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"GenAI has fallen short": Can Databricks' compound models perform better?

LLMs “tend to fail” when faced with the “messy data, ambiguous language, and nuanced complexities of actual data analysis." 

LLMs have become known for generating hallucinations, equivocations and flat out gibberish (Image: JESHOOTS.COM)
LLMs have become known for generating hallucinations, equivocations and flat-out gibberish (Image: JESHOOTS.COM)

Generative AI has “fallen short” in the delivery of business intelligence (BI) and large language models “struggle” to offer accurate and useful information, Databricks has warned. 

The data and AI firm said that LLMs often fail when dealing with the "messy" data and imperfect human language that inevitably arise when performing data analysis in the real world.

Databricks, founded by the creators of Apache Spark, has now released a product called Databricks AI/BI which aims to address the shortcomings of Gen AI and introduce self-service data analysis into the enterprise. 

It uses compound AI models that deploy an “ensemble” of agents to answer business questions and generate answers that are (hopefully) useful and non-hallucinatory. 

In a blog, Databricks wrote: “With the excitement around LLMs, the BI industry started a new wave of incorporating AI assistants into BI tools… Unfortunately, while these offerings are promising in concept and make for impressive product demos, they tend to fail in the real world. When faced with the messy data, ambiguous language, and nuanced complexities of actual data analysis, these ‘bolt-on’ AI experiences struggle to deliver useful and accurate answers.”

Databricks AI/BI is described as an "intelligence product built from the ground up to deeply understand your data's semantics and enable anyone to analyze data for themselves.”

“For the last 30 years, business users have been given reports and dashboards to answer the data questions they have," it wrote. "However, as businesses evolve, these users rely on scarce and overworked data professionals to create new visualizations to answer new questions.

“The reality is that it's not enough to just point an LLM at a database schema and do text-to-SQL, because the schema itself is missing a lot of knowledge, like definitions of business processes and metrics, or how to handle messy data. The other approach is to capture this understanding in formal semantic models, but they require significant up-front investment, can't capture all the nuances, and are impractical to keep up-to-date as data and business processes evolve.”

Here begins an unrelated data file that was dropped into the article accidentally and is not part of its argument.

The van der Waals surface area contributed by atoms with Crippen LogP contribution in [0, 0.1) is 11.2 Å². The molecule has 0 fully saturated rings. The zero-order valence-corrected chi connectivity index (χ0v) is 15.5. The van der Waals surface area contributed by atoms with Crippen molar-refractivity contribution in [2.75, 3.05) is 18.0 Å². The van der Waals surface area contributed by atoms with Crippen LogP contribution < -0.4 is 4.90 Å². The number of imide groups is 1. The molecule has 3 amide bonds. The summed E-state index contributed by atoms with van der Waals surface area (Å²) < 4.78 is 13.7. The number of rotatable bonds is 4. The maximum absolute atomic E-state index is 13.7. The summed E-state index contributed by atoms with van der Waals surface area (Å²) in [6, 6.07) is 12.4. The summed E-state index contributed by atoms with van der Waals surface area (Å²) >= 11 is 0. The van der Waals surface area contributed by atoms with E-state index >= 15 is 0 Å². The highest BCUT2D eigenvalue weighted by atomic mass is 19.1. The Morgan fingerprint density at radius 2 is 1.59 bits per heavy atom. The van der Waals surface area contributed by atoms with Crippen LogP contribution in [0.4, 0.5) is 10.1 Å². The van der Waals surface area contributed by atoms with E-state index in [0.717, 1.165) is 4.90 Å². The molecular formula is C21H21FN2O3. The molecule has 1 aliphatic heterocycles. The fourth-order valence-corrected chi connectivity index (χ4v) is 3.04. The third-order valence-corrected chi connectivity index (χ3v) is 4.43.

The best semantic model “lives in people’s heads” and “comes pouring out” whenever they interact with systems to run queries, create dashboards, and perform analyses, Databricks continued.

It hopes AI/BI can allow this information to gush out from inside users’ brains into a giant well of actionable business intelligence. 

Entering the compound

The Databricks compound AI system extracts insights from across its platform, including ETL pipelines, lineage, and other queries. 

Despite its warnings about bolt-on AI capabilities, the new Databricks solution features a conversational interface called Genie which learns from data and semantics continuously based on human feedback.

The data firm said it could answer a broad range of business questions using its reasoning capabilities, while still providing certified answers for query patterns set out by data teams.

Additionally, Databricks has introduced AI/BI Dashboards, an AI-powered, low-code solution that "includes all the conventional BI capabilities you'd expect out-of-the-box for answering a fixed set of business questions.”

“These features make AI/BI a significant step towards true self-service BI, significantly broadening the range of analytics that everyday users can perform,” Databricks wrote. “Additionally, AI/BI integration with Databricks' Data Intelligence Platform ensures unified governance, lineage tracking, secure sharing, and top-tier performance at any data scale.”

Each AI agent has a specific “narrow but important task”, such as planning, SQL generation, and result certification. 

"Together, they provide reasoning capabilities far beyond any individual, monolith model,” Databricks claimed.

The system is designed to continuously learn and adapt its performance by incorporating human feedback.

So for instance, when a customer churns, the lessons learned from that failure will be used to address relevant queries to drive better outcomes in future. 

AI/BI can also draw on data from across the Databricks platform, such as ETL pipelines and popularity statistics.

"We believe compound AI systems that can draw insights about your data from its full lifecycle will be transformative to the world of business intelligence," Databricks concluded. "The initial release of AI/BI represents a first but significant step forward toward realizing this potential. The system will become smarter over time as usage ramps up and the system evolves.”

The rise of compound AI models

In a paper called The Shift from Models to Compound AI Systems, experts from Berkeley Artificial Intelligence Research said the “intense focus” on LLMs is fading.

“State-of-the-art AI results are increasingly obtained by compound systems with multiple components, not just monolithic models,” they wrote. 

The team added: “Compound AI systems will likely be the best way to maximize AI results in the future, and might be one of the most impactful trends in AI in 2024."

AI/BI Dashboards are now generally available on AWS and Azure. They are also in public preview on Google Cloud Platform (GCP). All AWS and Azure customers can use Genie in public preview, with availability on GCP expected soon.